World Down Syndrome Day Was a Reminder Most Babies With Down Syndrome are Aborted

International   |   Cora Sherlock   |   Mar 25, 2015   |   10:17AM   |   Dublin, Ireland

Ireland recently joined in the international celebration of World Down Syndrome Day with exhibitions and a fundraising appeal that asked tweeters contribute by posting a photo of themselves wearing odd socks (a “footsie”).

In Dublin, the event was marked by a special photographic exhibition in Dublin Castle.  Titled “Here I Am”, the exhibition is part of a tied-in book which exhibits photographs of people with Down Syndrome in Ireland.  The national organisation says that the project is “about celebrating our children and creating positive awareness amongst the members of the public.”



Now in its tenth year, the goal of World Down Syndrome Day 2015 is “My Opportunities, My Choices”, the aim being ensuring that people with Down Syndrome have equal rights and opportunities as everyone else.

In an effort to highlight this aim, events similar to those in Dublin have been held throughout the world.  Sponsored walks and musical events took place across Britain.  In New York, the Empire State Building was lit up to honor and celebrate people with Down Syndrome.  This dual sentiment of honor and celebration is badly needed today to help counterbalance the inhumane and unjust treatment that is so often meted out to unborn babies who are diagnosed with Down Syndrome before birth.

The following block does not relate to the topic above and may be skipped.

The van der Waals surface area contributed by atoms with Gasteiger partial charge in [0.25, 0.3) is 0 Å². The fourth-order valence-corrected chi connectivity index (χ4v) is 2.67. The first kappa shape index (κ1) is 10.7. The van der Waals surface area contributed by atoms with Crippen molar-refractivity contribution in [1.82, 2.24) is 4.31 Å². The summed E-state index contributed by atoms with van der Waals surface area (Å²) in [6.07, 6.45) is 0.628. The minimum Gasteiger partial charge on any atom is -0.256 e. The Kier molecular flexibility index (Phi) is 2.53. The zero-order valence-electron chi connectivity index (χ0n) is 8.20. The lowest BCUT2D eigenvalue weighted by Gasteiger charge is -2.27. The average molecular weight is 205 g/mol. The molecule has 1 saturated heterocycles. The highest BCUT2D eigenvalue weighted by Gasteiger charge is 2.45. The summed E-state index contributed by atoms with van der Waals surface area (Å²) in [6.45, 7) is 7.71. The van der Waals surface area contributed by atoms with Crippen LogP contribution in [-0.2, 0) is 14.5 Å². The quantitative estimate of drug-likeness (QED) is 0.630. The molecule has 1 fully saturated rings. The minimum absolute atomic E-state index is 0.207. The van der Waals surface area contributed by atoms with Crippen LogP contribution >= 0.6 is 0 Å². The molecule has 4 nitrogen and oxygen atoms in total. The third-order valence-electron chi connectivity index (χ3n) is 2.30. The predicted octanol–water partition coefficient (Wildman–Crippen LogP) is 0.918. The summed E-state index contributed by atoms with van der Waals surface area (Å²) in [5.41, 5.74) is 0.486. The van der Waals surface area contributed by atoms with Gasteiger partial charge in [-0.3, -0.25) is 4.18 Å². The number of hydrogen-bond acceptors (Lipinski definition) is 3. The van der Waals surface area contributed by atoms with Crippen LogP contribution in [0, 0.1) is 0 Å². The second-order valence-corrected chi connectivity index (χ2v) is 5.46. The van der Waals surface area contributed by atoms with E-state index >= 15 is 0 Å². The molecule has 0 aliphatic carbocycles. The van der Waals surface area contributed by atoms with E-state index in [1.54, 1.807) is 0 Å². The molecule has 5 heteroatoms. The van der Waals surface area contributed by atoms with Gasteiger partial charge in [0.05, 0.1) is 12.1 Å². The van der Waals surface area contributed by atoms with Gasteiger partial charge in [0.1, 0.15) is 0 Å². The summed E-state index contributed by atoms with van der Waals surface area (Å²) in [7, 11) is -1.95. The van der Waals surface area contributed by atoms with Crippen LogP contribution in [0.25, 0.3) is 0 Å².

It is estimated that in Britain, 92% of all babies diagnosed with Trisomy 21 are aborted.  Happily, the events that are taking place there as part of the worldwide celebrations will be well-attended and supported by large portions of the population.  But it remains a tragedy that there are many people who are not here today to participate. An added irony is that so many of those who will support the goals and events of World Down Syndrome Day will not be involved in those campaigns that are actively working to outlaw abortion that targets children with disabilities.

The groups and organisations who work towards achieving this aim are making great strides in this regard.  But there remains a huge amount of work to be done before unborn babies with Down Syndrome have the same chance and are given the most fundamental right of all – the basic right to life.